A comment from Martinel:

Maybe this is getting to be like a discussion page but I think it's very important to say this: be very careful to ensure you know the risks you are taking because your existing 60 Hz 240 volt branch circuit would typically be protected by a breaker specified for a dryer, a water heater or a similar powerful heating device.

Because of the current drawn by the appliance on the circuit it's protecting, that breaker could be for 30 amps, 40 amps or more.

I know exactly how great the performance of a such a kettle is! If you are someone technical enough to really know what you are doing I'm not saying you should not do what you have described at all. But I am saying it would be best practice to say - as part of your instructions to the general public here - that it is necessary to install a separate 240 volt branch circuit protected by a 16 amp (or max 20 amp) breaker and having a socket outlet that is different in size and shape to the one you have on your existing 30 amp or higher branch circuit.

The European 3300 watt kettle takes a bit less than 14 amps so your standard US 240 volt circuit will not be properly "breaker protected" for the kettle. In mainland Europe such a kettle would be plugged into a branch circuit protected by a 16 amp breaker. In the UK and Eire (Republic of Ireland) such a kettle would be plugged into a socket connected to a ring main protected by a 32 amp breaker but the kettle's own plug would always have a 13 amp fuse in it. In fact kettles are normally sold in the UK and Eire with a maximum power of 3000 watts, not 3300, because that only takes 13 amps at 230 volts.

Also it is important to give advice to the end-user never ever to change the plug on the cord of the kettle to a type that can be plugged into a dryer or other higher amperage 240 volt outlet. If they do that, and something goes wrong with the kettle itself, its cord or its plug, there could be a significant fire risk if one of those items should ever get a fault condition which is not a simple short but one that is just a higher-than-normal current draw. That kind of fault condition often happens with an electric kettle because of all the handling it gets and the facts that it has to keep being filled with fresh water and when its boils it emits lots of steam, so the environments they are located in can be quite damp. If such a fault condition occurs, which is not uncommon, then the part that has the fault could easily catch on fire because the too-high-amperage circuit breaker would not necessarily shut off the power. If the kettle was unattended, a house fire could be started.

BrianK: I second the advice that you have added. Some of what you suggested I had already done (resize the breaker and used the British standard outlet and plug), but failed to mention in my comments. As I spent half my life in Ireland and half in the U.S., I am pretty much aware of the advantages and disadvantages of each countries electrical characteristics.

Yet another answer

I have wired up a dozen or so 240v 50hz electric kettles that I have brought back from England for my family. As Martinel correctly points out, most 240v circuits in US homes are likely to have circuit breakers that are much too large to properly protect the kettles. I solve this problem by splicing inline fuse holders into both of the 240v legs of the kettles' cords as close to the plug as possible. Before insulating the connections and going "live", I use an ohm meter to check for any leakage between every connection and the body of the kettle. The connections should be soldered, not merely twisted, and each splice covered with at least two layers of heat-shrink tubing followed by another layer of heat-shrink over both splices. Fuses should match the manufacturer's rating which will be marked on the appliance (typically 15a for British kettles, 10a for New Zealand/Australia.) Install the appropriate size fuses (be sure and leave the fuse-holders accessible, don't cover them with heat-shrink) and you should be protected. In 20 years of doing 240v kettle conversions, I've never blown a fuse or encountered a problem but it is important that you know what you are doing lest you create a potentially fatal safety hazard.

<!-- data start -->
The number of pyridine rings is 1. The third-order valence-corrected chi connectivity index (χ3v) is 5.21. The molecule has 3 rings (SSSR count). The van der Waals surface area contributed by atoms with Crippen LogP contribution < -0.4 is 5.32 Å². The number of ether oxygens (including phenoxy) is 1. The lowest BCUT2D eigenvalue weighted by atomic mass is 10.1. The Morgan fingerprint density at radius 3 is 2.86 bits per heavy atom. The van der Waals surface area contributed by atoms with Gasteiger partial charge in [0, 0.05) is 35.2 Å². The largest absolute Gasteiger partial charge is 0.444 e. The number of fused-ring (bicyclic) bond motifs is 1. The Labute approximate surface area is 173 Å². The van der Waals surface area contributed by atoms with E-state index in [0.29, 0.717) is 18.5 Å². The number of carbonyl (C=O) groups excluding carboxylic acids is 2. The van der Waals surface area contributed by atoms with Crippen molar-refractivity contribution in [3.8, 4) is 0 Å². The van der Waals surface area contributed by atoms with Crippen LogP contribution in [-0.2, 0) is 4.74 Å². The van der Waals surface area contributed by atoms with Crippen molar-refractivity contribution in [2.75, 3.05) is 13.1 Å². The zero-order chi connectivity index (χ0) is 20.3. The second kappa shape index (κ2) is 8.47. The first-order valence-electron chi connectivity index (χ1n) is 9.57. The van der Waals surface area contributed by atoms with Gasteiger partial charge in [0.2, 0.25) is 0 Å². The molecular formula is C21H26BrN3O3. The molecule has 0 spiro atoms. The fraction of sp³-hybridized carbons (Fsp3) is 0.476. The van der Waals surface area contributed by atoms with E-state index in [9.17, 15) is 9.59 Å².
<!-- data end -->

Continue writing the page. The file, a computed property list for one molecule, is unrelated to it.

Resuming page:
As always, if you are in doubt about what to do, the best advice anyone should give you is to call a licensed electrician to advise what work is needed.

Before you do any work yourself,

on electrical circuits, equipment or appliances,

always use a test meter to ensure the circuit is, in fact, de-energized.




Related Questions

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It must state on the appliance, that it will work at 240v, 50hz. If it does not clearly state it on the name plate, damage to the appliance will occur.

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If it is a 120 240 v appliance you need to make sure it is connected for 240 v. Then if it has magnetic parts there might be a problem. In general equipment designed for 50 HZ is OK on 60 Hz but not the other way round.

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No. Your appliance will in most cases simply do not start up due to the much lower voltage. You might even destroy your appliance if you leave it connected for some time. There are however some appliances designed to work on anything from 100-240V 50-60 Hz. Shavers, certain lap top chargers, etc. This ability is printed on them if they can.

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As of 2000, Australian power points supply AC 230v at 50hz. Pre-2000, it was 240v at 50hz.

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It depends on the appliance; some motors rely on the mains frequency of 50Hz to operate at the correct speed so changing to 60Hz might cause problems. It's probably best to check the manufacturer's website for the appliance's specifications; that should say the range of mains voltages/frequencies supported. For more information see the answer to the Related Questionshown below. == ==